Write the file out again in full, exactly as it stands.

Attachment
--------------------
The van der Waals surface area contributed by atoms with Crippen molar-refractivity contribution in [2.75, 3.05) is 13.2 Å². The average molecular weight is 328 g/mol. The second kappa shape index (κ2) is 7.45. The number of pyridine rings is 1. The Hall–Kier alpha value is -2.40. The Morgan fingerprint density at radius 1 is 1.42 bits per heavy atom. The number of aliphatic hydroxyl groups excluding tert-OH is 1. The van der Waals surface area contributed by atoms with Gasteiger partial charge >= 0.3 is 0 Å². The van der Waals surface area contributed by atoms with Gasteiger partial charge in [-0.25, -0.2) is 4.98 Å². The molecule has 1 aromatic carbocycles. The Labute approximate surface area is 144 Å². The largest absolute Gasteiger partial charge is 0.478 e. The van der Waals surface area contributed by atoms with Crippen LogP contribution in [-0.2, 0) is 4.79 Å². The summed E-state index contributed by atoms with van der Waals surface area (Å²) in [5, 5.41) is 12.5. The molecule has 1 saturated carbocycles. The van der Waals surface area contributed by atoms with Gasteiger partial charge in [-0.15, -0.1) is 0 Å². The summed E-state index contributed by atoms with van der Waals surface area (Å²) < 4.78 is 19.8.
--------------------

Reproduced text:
The van der Waals surface area contributed by atoms with Crippen molar-refractivity contribution in [2.75, 3.05) is 13.2 Å². The average molecular weight is 328 g/mol. The second kappa shape index (κ2) is 7.45. The number of pyridine rings is 1. The Hall–Kier alpha value is -2.40. The Morgan fingerprint density at radius 1 is 1.42 bits per heavy atom. The number of aliphatic hydroxyl groups excluding tert-OH is 1. The van der Waals surface area contributed by atoms with Gasteiger partial charge >= 0.3 is 0 Å². The van der Waals surface area contributed by atoms with Gasteiger partial charge in [-0.25, -0.2) is 4.98 Å². The molecule has 1 aromatic carbocycles. The Labute approximate surface area is 144 Å². The largest absolute Gasteiger partial charge is 0.478 e. The van der Waals surface area contributed by atoms with Crippen LogP contribution in [-0.2, 0) is 4.79 Å². The summed E-state index contributed by atoms with van der Waals surface area (Å²) in [5, 5.41) is 12.5. The molecule has 1 saturated carbocycles. The van der Waals surface area contributed by atoms with Gasteiger partial charge in [-0.15, -0.1) is 0 Å². The summed E-state index contributed by atoms with van der Waals surface area (Å²) < 4.78 is 19.8.